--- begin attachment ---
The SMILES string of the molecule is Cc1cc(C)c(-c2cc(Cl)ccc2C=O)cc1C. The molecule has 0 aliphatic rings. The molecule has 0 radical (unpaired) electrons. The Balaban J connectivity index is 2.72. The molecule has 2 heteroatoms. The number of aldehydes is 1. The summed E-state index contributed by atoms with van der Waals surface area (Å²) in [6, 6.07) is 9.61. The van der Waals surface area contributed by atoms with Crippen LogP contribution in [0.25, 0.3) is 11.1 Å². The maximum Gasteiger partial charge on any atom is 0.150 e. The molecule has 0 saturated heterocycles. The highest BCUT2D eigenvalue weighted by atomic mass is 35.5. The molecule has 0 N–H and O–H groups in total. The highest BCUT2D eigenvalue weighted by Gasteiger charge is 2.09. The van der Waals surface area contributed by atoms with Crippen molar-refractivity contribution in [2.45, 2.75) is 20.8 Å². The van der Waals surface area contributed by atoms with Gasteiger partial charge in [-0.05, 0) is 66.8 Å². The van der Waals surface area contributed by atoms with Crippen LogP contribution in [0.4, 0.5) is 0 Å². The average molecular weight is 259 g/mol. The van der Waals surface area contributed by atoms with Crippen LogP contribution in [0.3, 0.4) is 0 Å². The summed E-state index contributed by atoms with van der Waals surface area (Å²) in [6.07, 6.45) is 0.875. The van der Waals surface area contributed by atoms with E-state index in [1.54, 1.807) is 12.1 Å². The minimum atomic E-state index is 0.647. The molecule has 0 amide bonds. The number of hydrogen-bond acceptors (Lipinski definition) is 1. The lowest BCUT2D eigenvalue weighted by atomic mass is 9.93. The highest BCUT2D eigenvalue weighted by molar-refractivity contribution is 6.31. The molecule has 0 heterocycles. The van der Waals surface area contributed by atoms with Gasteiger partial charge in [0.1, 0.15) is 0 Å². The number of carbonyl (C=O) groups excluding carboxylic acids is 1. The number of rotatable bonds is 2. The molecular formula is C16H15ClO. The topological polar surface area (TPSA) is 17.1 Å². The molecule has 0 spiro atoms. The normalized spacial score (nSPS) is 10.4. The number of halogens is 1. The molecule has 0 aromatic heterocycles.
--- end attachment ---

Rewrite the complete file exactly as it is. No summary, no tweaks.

The SMILES string of the molecule is Cc1cc(C)c(-c2cc(Cl)ccc2C=O)cc1C. The molecule has 0 aliphatic rings. The molecule has 0 radical (unpaired) electrons. The Balaban J connectivity index is 2.72. The molecule has 2 heteroatoms. The number of aldehydes is 1. The summed E-state index contributed by atoms with van der Waals surface area (Å²) in [6, 6.07) is 9.61. The van der Waals surface area contributed by atoms with Crippen LogP contribution in [0.25, 0.3) is 11.1 Å². The maximum Gasteiger partial charge on any atom is 0.150 e. The molecule has 0 saturated heterocycles. The highest BCUT2D eigenvalue weighted by atomic mass is 35.5. The molecule has 0 N–H and O–H groups in total. The highest BCUT2D eigenvalue weighted by Gasteiger charge is 2.09. The van der Waals surface area contributed by atoms with Crippen molar-refractivity contribution in [2.45, 2.75) is 20.8 Å². The van der Waals surface area contributed by atoms with Gasteiger partial charge in [-0.05, 0) is 66.8 Å². The van der Waals surface area contributed by atoms with Crippen LogP contribution in [0.4, 0.5) is 0 Å². The average molecular weight is 259 g/mol. The van der Waals surface area contributed by atoms with Crippen LogP contribution in [0.3, 0.4) is 0 Å². The summed E-state index contributed by atoms with van der Waals surface area (Å²) in [6.07, 6.45) is 0.875. The van der Waals surface area contributed by atoms with E-state index in [1.54, 1.807) is 12.1 Å². The minimum atomic E-state index is 0.647. The molecule has 0 amide bonds. The number of hydrogen-bond acceptors (Lipinski definition) is 1. The lowest BCUT2D eigenvalue weighted by atomic mass is 9.93. The highest BCUT2D eigenvalue weighted by molar-refractivity contribution is 6.31. The molecule has 0 heterocycles. The van der Waals surface area contributed by atoms with Gasteiger partial charge in [0.1, 0.15) is 0 Å². The number of carbonyl (C=O) groups excluding carboxylic acids is 1. The number of rotatable bonds is 2. The molecular formula is C16H15ClO. The topological polar surface area (TPSA) is 17.1 Å². The molecule has 0 spiro atoms. The normalized spacial score (nSPS) is 10.4. The number of halogens is 1. The molecule has 0 aromatic heterocycles.